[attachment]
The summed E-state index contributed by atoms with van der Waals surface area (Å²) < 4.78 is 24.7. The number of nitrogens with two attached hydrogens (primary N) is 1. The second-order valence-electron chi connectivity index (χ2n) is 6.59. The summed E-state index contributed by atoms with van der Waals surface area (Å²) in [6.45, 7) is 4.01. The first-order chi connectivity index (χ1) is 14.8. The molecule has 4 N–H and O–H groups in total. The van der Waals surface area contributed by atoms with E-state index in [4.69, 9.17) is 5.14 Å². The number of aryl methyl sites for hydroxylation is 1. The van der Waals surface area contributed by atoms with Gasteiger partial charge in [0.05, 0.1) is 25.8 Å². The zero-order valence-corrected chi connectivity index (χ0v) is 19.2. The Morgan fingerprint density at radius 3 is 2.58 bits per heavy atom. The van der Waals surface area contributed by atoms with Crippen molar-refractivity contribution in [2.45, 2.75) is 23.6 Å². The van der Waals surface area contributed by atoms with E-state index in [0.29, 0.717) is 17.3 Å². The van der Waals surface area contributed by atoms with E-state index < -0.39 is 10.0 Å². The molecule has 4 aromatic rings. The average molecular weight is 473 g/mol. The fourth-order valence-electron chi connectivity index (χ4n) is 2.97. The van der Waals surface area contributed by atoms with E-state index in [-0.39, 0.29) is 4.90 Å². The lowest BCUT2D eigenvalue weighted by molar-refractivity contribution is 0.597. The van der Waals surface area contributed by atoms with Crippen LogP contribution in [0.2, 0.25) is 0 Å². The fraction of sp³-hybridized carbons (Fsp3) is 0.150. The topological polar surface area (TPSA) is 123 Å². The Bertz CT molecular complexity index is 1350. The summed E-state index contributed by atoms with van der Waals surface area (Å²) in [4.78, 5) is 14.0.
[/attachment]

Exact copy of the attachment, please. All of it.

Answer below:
The summed E-state index contributed by atoms with van der Waals surface area (Å²) < 4.78 is 24.7. The number of nitrogens with two attached hydrogens (primary N) is 1. The second-order valence-electron chi connectivity index (χ2n) is 6.59. The summed E-state index contributed by atoms with van der Waals surface area (Å²) in [6.45, 7) is 4.01. The first-order chi connectivity index (χ1) is 14.8. The molecule has 4 N–H and O–H groups in total. The van der Waals surface area contributed by atoms with E-state index in [4.69, 9.17) is 5.14 Å². The number of aryl methyl sites for hydroxylation is 1. The van der Waals surface area contributed by atoms with Gasteiger partial charge in [0.05, 0.1) is 25.8 Å². The zero-order valence-corrected chi connectivity index (χ0v) is 19.2. The Morgan fingerprint density at radius 3 is 2.58 bits per heavy atom. The van der Waals surface area contributed by atoms with Crippen molar-refractivity contribution in [2.45, 2.75) is 23.6 Å². The van der Waals surface area contributed by atoms with E-state index in [0.29, 0.717) is 17.3 Å². The van der Waals surface area contributed by atoms with E-state index < -0.39 is 10.0 Å². The molecule has 4 aromatic rings. The average molecular weight is 473 g/mol. The fourth-order valence-electron chi connectivity index (χ4n) is 2.97. The van der Waals surface area contributed by atoms with E-state index in [-0.39, 0.29) is 4.90 Å². The lowest BCUT2D eigenvalue weighted by molar-refractivity contribution is 0.597. The van der Waals surface area contributed by atoms with Crippen LogP contribution in [0.2, 0.25) is 0 Å². The fraction of sp³-hybridized carbons (Fsp3) is 0.150. The topological polar surface area (TPSA) is 123 Å². The Bertz CT molecular complexity index is 1350. The summed E-state index contributed by atoms with van der Waals surface area (Å²) in [4.78, 5) is 14.0.